When you’re a business owner, especially at a small business or startup, you get to know your employees extremely well. That’s obviously a good thing, because it allows you to become familiar with their strengths and weaknesses. But it also makes it incredibly tempting and easy for you to micromanage their work.
That’s exactly what I did back when I was first starting out as the founder and CEO of Company Folders. I was quick to point out people’s mistakes and I would get upset if my team didn’t do things exactly the way that I expected them to. But that style of management only shuts down people’s creativity and creates an unhappy work environment. It also makes your company significantly less efficient because you’re not making use of your employees’ full potential.
Not sure how to cut the cord and stop micromanaging your team? Here are some of the techniques for avoiding micromanagement I wish I had implemented long ago.
Avoiding micromanagement is much easier when you’re confident that you’ve hired the right people. The people who work for you are ultimately what set you apart from your competition, so choose employees you know you can assign important tasks to with minimal direction.
It sounds easy enough, but this is something you really have to commit to. When you’re filling a position, don’t settle for people who aren’t an ideal match. The first step toward a micromanagement-free company is a team of people who can be held accountable.
This is also something to keep in mind even if you’re not actively hiring anyone new. Periodically assess your team’s skills; you might discover that an employee would be more effective in a different position or department within your company.
No matter how knowledgeable you are, trying to do everything by yourself is a recipe for disaster. That’s why it’s vital to delegate responsibilities to key members of your team.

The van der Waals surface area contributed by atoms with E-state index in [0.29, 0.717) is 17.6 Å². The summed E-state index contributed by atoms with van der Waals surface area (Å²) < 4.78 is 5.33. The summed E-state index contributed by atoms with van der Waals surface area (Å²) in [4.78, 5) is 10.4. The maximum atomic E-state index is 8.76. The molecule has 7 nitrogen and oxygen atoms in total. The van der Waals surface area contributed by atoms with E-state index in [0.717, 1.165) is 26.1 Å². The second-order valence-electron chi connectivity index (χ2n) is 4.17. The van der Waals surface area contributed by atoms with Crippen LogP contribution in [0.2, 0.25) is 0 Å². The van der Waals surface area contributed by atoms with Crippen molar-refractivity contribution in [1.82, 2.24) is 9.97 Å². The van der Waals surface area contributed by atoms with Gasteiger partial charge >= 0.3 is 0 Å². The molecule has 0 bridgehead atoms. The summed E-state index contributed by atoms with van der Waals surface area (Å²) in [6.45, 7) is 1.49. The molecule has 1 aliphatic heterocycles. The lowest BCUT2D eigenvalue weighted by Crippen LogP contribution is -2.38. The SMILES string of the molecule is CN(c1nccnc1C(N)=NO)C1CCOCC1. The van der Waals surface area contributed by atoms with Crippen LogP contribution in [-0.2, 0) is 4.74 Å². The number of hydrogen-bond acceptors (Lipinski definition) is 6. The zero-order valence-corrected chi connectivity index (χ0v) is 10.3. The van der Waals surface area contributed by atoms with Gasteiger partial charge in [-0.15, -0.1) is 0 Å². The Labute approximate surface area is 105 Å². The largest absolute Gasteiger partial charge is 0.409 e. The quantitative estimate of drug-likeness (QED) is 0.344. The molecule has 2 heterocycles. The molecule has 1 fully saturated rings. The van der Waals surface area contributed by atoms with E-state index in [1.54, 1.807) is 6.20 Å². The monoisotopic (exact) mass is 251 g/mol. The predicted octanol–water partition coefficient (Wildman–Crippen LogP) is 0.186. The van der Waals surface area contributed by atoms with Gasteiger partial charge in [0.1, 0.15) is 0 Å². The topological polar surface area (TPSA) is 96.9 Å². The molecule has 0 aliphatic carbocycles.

Give your employees ownership of their respective areas. Provide them with the tools, training, and resources they need to succeed. Allow them to make decisions based on their own expertise and creativity. The same goes for decisions that aren’t necessarily made by a single manager; consider putting some issues to a company-wide vote so that everyone has a say.
Often the best style of management is simply stepping out of the way. Try acting more like a facilitator rather than a taskmaster hovering over your employees. Encourage open lines of communication; let your team know that they can come to you whenever they have a problem or a question.
Keep your inquiries to a minimum. Give your team a clear idea of what you expect from them, but don’t constantly check up on them or you’ll only hinder their efficiency.
Don’t get upset if members of your team make small mistakes. Instead, allow them to use them as learning experiences.
Like the old saying goes, “If you love something, set it free.” Giving up control is never easy to do, but I can personally attest that incorporating these simple strategies into my business life has made my company more effective and my employees much happier.
—Vladimir Gendelman is the founder and CEO of Company Folders, Inc., the standard-bearer of online folder printing and the only printing company to offer a 365-day quality guarantee. He is a member of the Young Entrepreneur Council (YEC), an invite-only organization composed of the world’s most promising young entrepreneurs.